SAVANNAH, Ga. -- The security associated with industrial control systems (ICS) is facing heavy criticism this week at the ICS Joint Working Group 2012 Spring Conference, sponsored by the U.S. Department of Homeland Security (DHS). DHS is concerned cyberattacks could disrupt America's energy, water and manufacturing facilities.
But DHS is also taking concrete steps to improve ICS through a joint effort that includes Motorola Solutions, DHS and Israel's National Information Security Authority -- the Israeli government agency tasked with protecting its critical infrastructure. Together, under what's called the "Secure Controller Joint Project," it has led to Motorola coming up with the security-hardened ACE-3600, which was unveiled today at the conference.
"We live in a tough neighborhood in the Middle East with our neighbors," said Erez Kreiner, director of Israel's National Information Security Authority (NISA), speaking today about the development of Motorola's ACE-3600. He noted there had been more than a few attempts by attackers to take control of ICS systems in Israel in order to try to wreak harm.
ICS systems are typically not known for good security, and in fact, Kreiner said he's even aware of industrial controllers that shipped with viruses inside of them, sardonically calling it "virus-added technology from the vendor."
But DHS, Motorola Solutions and the Israeli government are hoping Motorola's ACE-3600 raises the bar for security in ICS. Israel's NISA has just completed the testing and certification of it for use in Israel, and in the U.S., Idaho National Lab is reviewing it as well. Motorola Solutions product manager Kobi Levin said Motorola expects to begin selling it in June.
The ACE-3600 is a souped-up ICS that does a lot of what ICSs do not do today in terms of security, including working with an authentication server for secure user-access control and role-based permissions. It can encrypt data at rest and in transit, log security events, has secure programming to avoid back doors, has an integrated IP firewall, and uses McAfee whitelisting technology to make sure no unauthorized applications are added to the console. The RTU controller itself doesn't have a way to use whitelisting yet, but McAfee is working on that, says Levin.
McAfee, the security company that's now part of Intel, today also presented a security approach for ICS-based networks used in plants and manufacturing, which increasingly have some way to access the corporate business networks that have Internet access, which heightens risk.
Eric Knapp, director of critical infrastructure markets at McAfee, noted that it's not feasible to run antivirus software for a controller because of the CPU consumption. But other controls, such as whitelisting, which restricts unauthorized applications, can be used on consoles, for example. McAfee is working on some security products especially designed for use in the ICS environment.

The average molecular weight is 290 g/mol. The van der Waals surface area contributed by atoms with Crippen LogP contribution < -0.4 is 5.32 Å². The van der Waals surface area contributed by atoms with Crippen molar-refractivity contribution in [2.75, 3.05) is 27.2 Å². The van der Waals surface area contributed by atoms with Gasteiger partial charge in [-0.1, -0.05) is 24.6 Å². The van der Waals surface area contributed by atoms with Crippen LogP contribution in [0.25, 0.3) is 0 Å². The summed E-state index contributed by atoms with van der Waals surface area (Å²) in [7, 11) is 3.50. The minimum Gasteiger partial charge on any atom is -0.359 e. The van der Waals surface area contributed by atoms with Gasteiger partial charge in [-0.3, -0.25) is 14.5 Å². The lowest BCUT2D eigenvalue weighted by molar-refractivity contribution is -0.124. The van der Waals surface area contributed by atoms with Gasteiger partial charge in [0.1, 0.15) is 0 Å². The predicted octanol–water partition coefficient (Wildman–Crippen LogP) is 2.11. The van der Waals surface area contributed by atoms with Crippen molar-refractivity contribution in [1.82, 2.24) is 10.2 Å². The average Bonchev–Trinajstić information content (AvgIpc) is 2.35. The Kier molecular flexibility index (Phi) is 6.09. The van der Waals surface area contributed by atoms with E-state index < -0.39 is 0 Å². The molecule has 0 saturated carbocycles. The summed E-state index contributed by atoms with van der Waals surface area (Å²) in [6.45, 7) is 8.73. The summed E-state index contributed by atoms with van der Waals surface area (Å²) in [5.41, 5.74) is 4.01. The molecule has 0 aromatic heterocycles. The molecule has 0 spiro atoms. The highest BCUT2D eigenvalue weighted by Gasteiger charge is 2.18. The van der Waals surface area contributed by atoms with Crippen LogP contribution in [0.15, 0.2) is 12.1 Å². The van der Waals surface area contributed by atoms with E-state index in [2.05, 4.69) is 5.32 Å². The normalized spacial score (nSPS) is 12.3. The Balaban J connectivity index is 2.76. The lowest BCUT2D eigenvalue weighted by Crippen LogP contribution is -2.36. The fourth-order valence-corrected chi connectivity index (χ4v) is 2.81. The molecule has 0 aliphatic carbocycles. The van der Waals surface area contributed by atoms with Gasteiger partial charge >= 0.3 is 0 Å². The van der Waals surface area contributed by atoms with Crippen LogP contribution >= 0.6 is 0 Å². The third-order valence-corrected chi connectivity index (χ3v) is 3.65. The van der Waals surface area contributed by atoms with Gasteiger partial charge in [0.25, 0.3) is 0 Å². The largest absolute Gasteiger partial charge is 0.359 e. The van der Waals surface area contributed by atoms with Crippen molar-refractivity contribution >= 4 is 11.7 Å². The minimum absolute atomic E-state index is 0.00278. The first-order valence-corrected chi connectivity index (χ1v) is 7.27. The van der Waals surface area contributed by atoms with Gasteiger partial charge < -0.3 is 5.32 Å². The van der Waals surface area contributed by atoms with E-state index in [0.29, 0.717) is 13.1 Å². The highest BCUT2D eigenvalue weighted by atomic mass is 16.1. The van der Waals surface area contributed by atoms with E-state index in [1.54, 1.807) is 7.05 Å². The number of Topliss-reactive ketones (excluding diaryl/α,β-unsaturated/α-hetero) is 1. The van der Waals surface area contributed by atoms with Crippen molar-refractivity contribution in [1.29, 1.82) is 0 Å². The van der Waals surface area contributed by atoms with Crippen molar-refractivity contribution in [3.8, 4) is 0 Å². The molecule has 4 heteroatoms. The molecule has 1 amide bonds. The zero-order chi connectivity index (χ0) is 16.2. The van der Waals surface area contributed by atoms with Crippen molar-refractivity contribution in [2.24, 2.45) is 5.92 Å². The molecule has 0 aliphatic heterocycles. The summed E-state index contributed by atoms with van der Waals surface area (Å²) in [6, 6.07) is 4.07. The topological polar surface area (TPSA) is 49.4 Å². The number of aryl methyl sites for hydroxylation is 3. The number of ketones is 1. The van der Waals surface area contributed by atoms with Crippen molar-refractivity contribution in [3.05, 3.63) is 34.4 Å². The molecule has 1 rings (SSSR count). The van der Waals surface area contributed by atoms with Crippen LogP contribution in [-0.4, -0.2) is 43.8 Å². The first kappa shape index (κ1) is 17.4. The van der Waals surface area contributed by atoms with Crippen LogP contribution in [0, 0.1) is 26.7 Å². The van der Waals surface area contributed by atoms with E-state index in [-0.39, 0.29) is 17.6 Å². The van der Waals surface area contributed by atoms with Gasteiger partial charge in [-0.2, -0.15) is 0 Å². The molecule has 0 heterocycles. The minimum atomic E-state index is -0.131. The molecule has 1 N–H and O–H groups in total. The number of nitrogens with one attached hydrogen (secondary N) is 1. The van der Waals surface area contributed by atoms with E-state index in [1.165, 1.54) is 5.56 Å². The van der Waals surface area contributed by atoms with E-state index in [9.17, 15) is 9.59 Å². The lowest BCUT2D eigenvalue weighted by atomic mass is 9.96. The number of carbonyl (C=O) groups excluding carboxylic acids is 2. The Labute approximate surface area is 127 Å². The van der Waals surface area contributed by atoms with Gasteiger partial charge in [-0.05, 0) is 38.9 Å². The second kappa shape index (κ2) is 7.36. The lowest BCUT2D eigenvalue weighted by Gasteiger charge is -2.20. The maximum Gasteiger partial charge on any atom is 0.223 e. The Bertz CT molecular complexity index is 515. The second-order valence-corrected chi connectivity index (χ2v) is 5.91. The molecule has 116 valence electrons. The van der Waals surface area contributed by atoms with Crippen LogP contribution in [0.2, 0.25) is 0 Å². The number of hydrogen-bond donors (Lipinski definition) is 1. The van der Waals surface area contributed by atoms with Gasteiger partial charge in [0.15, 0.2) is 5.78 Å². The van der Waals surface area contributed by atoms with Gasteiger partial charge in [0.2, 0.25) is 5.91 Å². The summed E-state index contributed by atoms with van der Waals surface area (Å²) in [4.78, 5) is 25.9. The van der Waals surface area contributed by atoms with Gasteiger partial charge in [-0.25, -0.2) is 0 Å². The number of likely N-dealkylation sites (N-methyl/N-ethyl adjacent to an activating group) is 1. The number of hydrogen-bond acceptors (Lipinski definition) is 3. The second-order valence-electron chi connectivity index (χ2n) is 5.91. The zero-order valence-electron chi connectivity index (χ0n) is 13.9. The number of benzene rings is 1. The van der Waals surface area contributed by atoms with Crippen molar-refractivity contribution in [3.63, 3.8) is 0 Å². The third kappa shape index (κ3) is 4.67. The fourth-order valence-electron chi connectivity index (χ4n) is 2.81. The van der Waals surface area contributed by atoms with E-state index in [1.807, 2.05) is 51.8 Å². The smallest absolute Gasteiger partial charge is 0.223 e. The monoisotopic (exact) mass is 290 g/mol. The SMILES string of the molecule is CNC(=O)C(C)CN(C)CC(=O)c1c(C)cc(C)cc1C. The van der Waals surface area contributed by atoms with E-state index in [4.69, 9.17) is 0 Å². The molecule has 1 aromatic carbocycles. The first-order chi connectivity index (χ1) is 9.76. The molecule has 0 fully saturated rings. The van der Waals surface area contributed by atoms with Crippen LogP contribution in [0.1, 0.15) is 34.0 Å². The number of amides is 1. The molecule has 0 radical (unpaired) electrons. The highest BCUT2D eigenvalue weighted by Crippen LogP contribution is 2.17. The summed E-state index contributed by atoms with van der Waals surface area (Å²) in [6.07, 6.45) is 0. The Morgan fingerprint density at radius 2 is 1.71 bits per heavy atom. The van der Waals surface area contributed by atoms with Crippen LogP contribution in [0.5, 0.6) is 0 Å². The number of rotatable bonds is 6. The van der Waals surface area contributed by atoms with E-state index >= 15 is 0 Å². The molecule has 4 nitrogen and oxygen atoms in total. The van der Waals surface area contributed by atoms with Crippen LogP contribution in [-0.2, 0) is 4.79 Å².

Despite the differences, there are also a lot of similarities between the engineer's ICS and SCADA networks and the company's typical IT business network, Knapp points out. Like the IT business network, ICS networks can use products such as firewalls, intrusion-prevention systems security information and event management (SIEM) as well.
"But you shouldn't rely on IT's -- you need your own," said Knapp about how engineers operating ICS networks need to tailor network security design to meet the unique needs they have. Often, there are older systems used in round-the-clock operation that simply can't face disruptions since critical industrial processes are at stake.
In a separate session today, security analyst Jonathan Pollet with firm Red Tiger Security, which focuses on industrial control systems, delivered a withering assessment of the current state of security in ICS.
ICS security lags five to 10 years behind what's commonplace in business IT systems today, Pollet said. That's even though these industrial control system networks look more and more like business IT because they're running Cisco equipment, Windows and Active Directory and file and print services, said Pollet.
Pollet said he and his associates will walk into any variety of plants and manufacturers as consultants to do security assessments, and what they see can be astonishing in terms of security weaknesses. He says the latest security blunder involves plugging smartphones into operator consoles, which can bridge the control systems to the Internet. "We ask them why they're doing this, and they say, 'We're trying to get some more juice.'"
Pollet noted that stealthy attacks to compromise networks are on the rise, such as those against the gas pipeline industry announced by DHS this week, which he said isn't a rare phenomenon. Social networks are also a place where social-engineering ploys can be used to gain information that shouldn't really be publicly shared.
He said his firm in the past has even found shocking evidence of rootkits in control systems. And he noted that if anyone doubts cyberwar is a possibility, "we were contacted by two governments overseas -- not China -- to help them create a cyberwar campaign. They wanted SCADA capabilities.
"We're still struggling as an industry to develop secure products," he concluded.
Ellen Messmer is senior editor at Network World, an IDG publication and website, where she covers news and technology trends related to information security.
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